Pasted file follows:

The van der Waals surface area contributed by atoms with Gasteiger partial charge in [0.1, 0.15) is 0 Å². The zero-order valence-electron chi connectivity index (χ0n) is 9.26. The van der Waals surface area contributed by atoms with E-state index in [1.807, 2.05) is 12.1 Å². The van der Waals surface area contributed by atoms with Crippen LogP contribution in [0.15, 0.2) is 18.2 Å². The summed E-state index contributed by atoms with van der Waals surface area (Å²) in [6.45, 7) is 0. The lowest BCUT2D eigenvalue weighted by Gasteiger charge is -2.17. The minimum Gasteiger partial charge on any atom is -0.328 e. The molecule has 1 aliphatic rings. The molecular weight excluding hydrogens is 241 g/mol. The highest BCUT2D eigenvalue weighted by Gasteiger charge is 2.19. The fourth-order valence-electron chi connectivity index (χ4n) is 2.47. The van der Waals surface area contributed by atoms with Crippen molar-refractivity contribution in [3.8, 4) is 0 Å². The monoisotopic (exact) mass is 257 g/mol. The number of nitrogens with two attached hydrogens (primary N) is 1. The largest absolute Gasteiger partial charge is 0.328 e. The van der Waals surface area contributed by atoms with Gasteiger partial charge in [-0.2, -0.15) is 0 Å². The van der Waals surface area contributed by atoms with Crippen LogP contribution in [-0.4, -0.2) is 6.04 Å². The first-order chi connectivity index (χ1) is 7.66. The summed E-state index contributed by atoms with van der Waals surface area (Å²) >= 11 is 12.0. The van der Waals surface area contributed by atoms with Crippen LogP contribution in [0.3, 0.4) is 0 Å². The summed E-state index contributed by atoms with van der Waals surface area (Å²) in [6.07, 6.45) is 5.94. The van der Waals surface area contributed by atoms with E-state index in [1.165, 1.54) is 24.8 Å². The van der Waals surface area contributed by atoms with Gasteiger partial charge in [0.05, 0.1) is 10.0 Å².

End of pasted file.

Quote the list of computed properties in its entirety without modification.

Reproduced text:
The van der Waals surface area contributed by atoms with Gasteiger partial charge in [0.1, 0.15) is 0 Å². The zero-order valence-electron chi connectivity index (χ0n) is 9.26. The van der Waals surface area contributed by atoms with E-state index in [1.807, 2.05) is 12.1 Å². The van der Waals surface area contributed by atoms with Crippen LogP contribution in [0.15, 0.2) is 18.2 Å². The summed E-state index contributed by atoms with van der Waals surface area (Å²) in [6.45, 7) is 0. The lowest BCUT2D eigenvalue weighted by Gasteiger charge is -2.17. The minimum Gasteiger partial charge on any atom is -0.328 e. The molecule has 1 aliphatic rings. The molecular weight excluding hydrogens is 241 g/mol. The highest BCUT2D eigenvalue weighted by Gasteiger charge is 2.19. The fourth-order valence-electron chi connectivity index (χ4n) is 2.47. The van der Waals surface area contributed by atoms with Crippen molar-refractivity contribution in [3.8, 4) is 0 Å². The monoisotopic (exact) mass is 257 g/mol. The number of nitrogens with two attached hydrogens (primary N) is 1. The largest absolute Gasteiger partial charge is 0.328 e. The van der Waals surface area contributed by atoms with Gasteiger partial charge in [-0.2, -0.15) is 0 Å². The van der Waals surface area contributed by atoms with Crippen LogP contribution in [-0.4, -0.2) is 6.04 Å². The first-order chi connectivity index (χ1) is 7.66. The summed E-state index contributed by atoms with van der Waals surface area (Å²) >= 11 is 12.0. The van der Waals surface area contributed by atoms with Crippen LogP contribution in [0.3, 0.4) is 0 Å². The summed E-state index contributed by atoms with van der Waals surface area (Å²) in [6.07, 6.45) is 5.94. The van der Waals surface area contributed by atoms with E-state index in [1.165, 1.54) is 24.8 Å². The van der Waals surface area contributed by atoms with Gasteiger partial charge in [0.05, 0.1) is 10.0 Å².